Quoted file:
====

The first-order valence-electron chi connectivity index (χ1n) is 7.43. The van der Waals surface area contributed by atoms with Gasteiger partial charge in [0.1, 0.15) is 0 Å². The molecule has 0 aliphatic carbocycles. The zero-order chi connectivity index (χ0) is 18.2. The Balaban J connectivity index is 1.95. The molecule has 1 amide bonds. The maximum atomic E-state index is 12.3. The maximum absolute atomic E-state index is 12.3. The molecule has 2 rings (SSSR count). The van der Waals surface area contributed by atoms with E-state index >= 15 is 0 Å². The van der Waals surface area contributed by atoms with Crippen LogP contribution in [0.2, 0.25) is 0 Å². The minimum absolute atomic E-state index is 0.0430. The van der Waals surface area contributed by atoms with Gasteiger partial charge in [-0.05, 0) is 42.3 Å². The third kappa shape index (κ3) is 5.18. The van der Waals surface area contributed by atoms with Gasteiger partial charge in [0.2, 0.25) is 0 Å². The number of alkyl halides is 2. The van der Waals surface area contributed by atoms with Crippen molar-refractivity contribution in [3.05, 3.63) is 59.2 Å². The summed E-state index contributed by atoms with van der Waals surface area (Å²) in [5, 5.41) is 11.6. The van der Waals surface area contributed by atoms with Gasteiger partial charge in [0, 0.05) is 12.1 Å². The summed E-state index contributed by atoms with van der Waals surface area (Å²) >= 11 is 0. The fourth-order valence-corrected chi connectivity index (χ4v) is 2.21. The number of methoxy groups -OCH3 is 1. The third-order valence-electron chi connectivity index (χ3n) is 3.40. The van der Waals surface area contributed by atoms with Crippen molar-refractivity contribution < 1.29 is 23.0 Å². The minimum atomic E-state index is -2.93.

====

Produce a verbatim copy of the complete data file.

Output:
The first-order valence-electron chi connectivity index (χ1n) is 7.43. The van der Waals surface area contributed by atoms with Gasteiger partial charge in [0.1, 0.15) is 0 Å². The molecule has 0 aliphatic carbocycles. The zero-order chi connectivity index (χ0) is 18.2. The Balaban J connectivity index is 1.95. The molecule has 1 amide bonds. The maximum atomic E-state index is 12.3. The maximum absolute atomic E-state index is 12.3. The molecule has 2 rings (SSSR count). The van der Waals surface area contributed by atoms with E-state index >= 15 is 0 Å². The van der Waals surface area contributed by atoms with Crippen LogP contribution in [0.2, 0.25) is 0 Å². The minimum absolute atomic E-state index is 0.0430. The van der Waals surface area contributed by atoms with Gasteiger partial charge in [-0.05, 0) is 42.3 Å². The third kappa shape index (κ3) is 5.18. The van der Waals surface area contributed by atoms with Gasteiger partial charge in [0.2, 0.25) is 0 Å². The number of alkyl halides is 2. The van der Waals surface area contributed by atoms with Crippen molar-refractivity contribution in [3.05, 3.63) is 59.2 Å². The summed E-state index contributed by atoms with van der Waals surface area (Å²) in [5, 5.41) is 11.6. The van der Waals surface area contributed by atoms with Gasteiger partial charge in [0, 0.05) is 12.1 Å². The summed E-state index contributed by atoms with van der Waals surface area (Å²) >= 11 is 0. The fourth-order valence-corrected chi connectivity index (χ4v) is 2.21. The number of methoxy groups -OCH3 is 1. The third-order valence-electron chi connectivity index (χ3n) is 3.40. The van der Waals surface area contributed by atoms with Crippen molar-refractivity contribution < 1.29 is 23.0 Å². The minimum atomic E-state index is -2.93.